Jump Trading

Discussion in 'Automated Trading' started by infiniwang, Jul 22, 2009.

  1. Anyone ever talk to these guys for an interview? I have to speak with them real-soon-now.

    I'm basically an Asian-math-robot straight out of math graduate school (PhD . I have a BS in CS and a BS in EE also.) and I've got 6 offers on the table, but I am having trouble sorting out which offers are good and bad and recruiters make all of them sound great. Some are trading roles, some are quant roles, and some are quant-developer roles.

    I also need to decide between Texas, New York, and Chicago. I really need help from someone in the high-frequency space to help me make this decision.
  2. nitro


    Why do you only list Jump if you have six offers?

    Jump is a good firm. If I were you, I would take the most money and go to NYC (which is almost certainly offering you the most $).

    Straight quant jobs are boring, imo. Quant + developer role is by far most interesting, but trader pays best. Sad, but true.
  3. Why NYC?
  4. nitro


  5. There's a wide variation on the NYC offers. I've got lowballs from 100 to the highest being around 280. Like that other guy, I'm not one of those 800k off-the-bat PhDs. I'm a run of the mill math PhD. A "junior" PhD.

    In terms of the high-frequency space, Chicago is a better place to be, right? 280 is nothing if what I learn in Chicago makes me the best market marksman, right?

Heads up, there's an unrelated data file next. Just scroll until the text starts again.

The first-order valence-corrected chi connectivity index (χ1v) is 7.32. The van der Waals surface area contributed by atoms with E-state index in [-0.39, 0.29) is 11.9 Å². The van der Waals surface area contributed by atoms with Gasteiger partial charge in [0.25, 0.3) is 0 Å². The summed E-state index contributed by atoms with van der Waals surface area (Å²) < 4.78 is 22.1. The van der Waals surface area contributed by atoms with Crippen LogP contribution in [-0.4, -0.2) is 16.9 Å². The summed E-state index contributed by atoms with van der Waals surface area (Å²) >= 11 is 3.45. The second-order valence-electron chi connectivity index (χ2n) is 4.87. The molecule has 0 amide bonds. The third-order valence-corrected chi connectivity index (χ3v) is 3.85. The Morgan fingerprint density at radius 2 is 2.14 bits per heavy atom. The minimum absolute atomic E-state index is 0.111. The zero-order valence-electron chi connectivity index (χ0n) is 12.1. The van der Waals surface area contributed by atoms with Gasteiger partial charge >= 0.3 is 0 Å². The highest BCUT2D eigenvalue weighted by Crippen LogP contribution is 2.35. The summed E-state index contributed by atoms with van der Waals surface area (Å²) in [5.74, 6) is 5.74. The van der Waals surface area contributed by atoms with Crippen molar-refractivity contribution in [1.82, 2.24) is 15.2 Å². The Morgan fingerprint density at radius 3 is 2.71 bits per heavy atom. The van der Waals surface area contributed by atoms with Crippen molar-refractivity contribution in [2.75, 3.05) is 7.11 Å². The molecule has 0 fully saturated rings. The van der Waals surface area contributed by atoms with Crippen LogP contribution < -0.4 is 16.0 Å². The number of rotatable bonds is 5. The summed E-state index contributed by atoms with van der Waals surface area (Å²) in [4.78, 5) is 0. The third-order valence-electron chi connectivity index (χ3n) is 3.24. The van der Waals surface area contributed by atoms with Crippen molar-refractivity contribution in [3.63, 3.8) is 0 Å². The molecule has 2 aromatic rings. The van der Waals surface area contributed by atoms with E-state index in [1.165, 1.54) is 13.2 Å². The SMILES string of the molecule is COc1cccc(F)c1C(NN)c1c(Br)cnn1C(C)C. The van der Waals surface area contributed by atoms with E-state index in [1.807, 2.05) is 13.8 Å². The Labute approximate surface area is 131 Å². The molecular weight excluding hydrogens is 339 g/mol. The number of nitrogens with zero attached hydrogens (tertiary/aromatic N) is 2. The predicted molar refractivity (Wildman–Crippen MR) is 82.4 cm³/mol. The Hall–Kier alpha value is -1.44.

6. For God's sake Wang, take the $280m before they come to their senses! No matter where the job is, take it.

    It could take them months to figure out that you are a complete tosser, and by then you might have saved enough to open a prop account at Velez.
  7. Right, I was thinking the same thing. If I'm a dope, the money I pocket would be enough to go do something interesting.

    But the thing is, I actually want to learn from other people who have a clue; therefore, money shouldn't be the most important thing.

    Or am I thinking crazy thoughts?
  8. If a firm is offering you $280k/yr, it is because they think you will produce more value than that figure. Since it is unlikely that you can produce that kind of value right out of the chute, they must think that you will learn on the job.

    The firm offering you the most money is also the firm that has the most to teach you.

    The other alternative is that they are fools with too much money and you will not produce that kind of value for them.

    Either way, I would take the highest offer. Especially if it is in NYC. I agree with Nitro, your potential for advancement is highest in NYC.
  9. nitro



    $280k in NYC for a Phd in math with a minor in EE? Dude, seriously, turn them all down.

    You should start min $300K and you are selling yourself a bit cheap.

    I still don't understand why you called this thread Jump Trading. Suspicious.
  10. They're offering that high value because of some research I did that they are particularly involved in. I could add value, a lot actually in one particular niche.

    Not that I disagree with you guys, but could you drill down a bit more as to why NYC has more room for improvement? Money, ok. But what aside from money?

    My problem with evaluating offers is that everyone is secretive. Beyond interview personalities, my visibility into these places is zero. I can't know what my room to advance is just on the surface, and everyone seems nice.

    There's also the issue of going with known names versus unknowns that clearly have money and infrastructure.
    #10     Jul 23, 2009